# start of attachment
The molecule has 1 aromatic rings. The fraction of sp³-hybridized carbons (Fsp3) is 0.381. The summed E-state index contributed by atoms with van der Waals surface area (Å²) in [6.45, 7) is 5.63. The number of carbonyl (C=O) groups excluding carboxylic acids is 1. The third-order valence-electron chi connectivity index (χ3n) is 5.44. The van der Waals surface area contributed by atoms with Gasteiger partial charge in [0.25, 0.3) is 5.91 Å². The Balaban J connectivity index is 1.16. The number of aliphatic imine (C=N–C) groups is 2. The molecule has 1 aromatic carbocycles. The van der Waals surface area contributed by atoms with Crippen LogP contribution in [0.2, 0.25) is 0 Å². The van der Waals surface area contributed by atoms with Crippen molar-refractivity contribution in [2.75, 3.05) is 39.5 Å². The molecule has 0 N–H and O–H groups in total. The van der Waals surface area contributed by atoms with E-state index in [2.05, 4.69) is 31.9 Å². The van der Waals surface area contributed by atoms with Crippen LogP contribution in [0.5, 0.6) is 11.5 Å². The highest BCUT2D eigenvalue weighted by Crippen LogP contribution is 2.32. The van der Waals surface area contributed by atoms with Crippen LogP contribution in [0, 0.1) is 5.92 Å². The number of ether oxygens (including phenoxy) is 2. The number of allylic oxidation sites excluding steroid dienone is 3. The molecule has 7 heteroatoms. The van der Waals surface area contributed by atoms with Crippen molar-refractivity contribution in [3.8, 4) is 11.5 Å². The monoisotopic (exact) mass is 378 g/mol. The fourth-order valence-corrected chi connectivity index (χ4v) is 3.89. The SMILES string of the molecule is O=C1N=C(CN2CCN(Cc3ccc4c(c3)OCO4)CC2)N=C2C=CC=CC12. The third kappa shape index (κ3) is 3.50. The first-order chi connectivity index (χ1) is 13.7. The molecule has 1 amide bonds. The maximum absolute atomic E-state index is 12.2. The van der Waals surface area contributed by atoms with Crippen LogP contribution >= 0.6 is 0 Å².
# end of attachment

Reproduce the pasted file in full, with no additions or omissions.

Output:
The molecule has 1 aromatic rings. The fraction of sp³-hybridized carbons (Fsp3) is 0.381. The summed E-state index contributed by atoms with van der Waals surface area (Å²) in [6.45, 7) is 5.63. The number of carbonyl (C=O) groups excluding carboxylic acids is 1. The third-order valence-electron chi connectivity index (χ3n) is 5.44. The van der Waals surface area contributed by atoms with Gasteiger partial charge in [0.25, 0.3) is 5.91 Å². The Balaban J connectivity index is 1.16. The number of aliphatic imine (C=N–C) groups is 2. The molecule has 1 aromatic carbocycles. The van der Waals surface area contributed by atoms with Crippen LogP contribution in [0.2, 0.25) is 0 Å². The van der Waals surface area contributed by atoms with Crippen molar-refractivity contribution in [2.75, 3.05) is 39.5 Å². The molecule has 0 N–H and O–H groups in total. The van der Waals surface area contributed by atoms with E-state index in [2.05, 4.69) is 31.9 Å². The van der Waals surface area contributed by atoms with Crippen LogP contribution in [0.5, 0.6) is 11.5 Å². The highest BCUT2D eigenvalue weighted by Crippen LogP contribution is 2.32. The van der Waals surface area contributed by atoms with Crippen LogP contribution in [0, 0.1) is 5.92 Å². The number of ether oxygens (including phenoxy) is 2. The number of allylic oxidation sites excluding steroid dienone is 3. The molecule has 7 heteroatoms. The van der Waals surface area contributed by atoms with Crippen molar-refractivity contribution in [3.8, 4) is 11.5 Å². The monoisotopic (exact) mass is 378 g/mol. The fourth-order valence-corrected chi connectivity index (χ4v) is 3.89. The SMILES string of the molecule is O=C1N=C(CN2CCN(Cc3ccc4c(c3)OCO4)CC2)N=C2C=CC=CC12. The third kappa shape index (κ3) is 3.50. The first-order chi connectivity index (χ1) is 13.7. The molecule has 1 amide bonds. The maximum absolute atomic E-state index is 12.2. The van der Waals surface area contributed by atoms with Crippen LogP contribution >= 0.6 is 0 Å².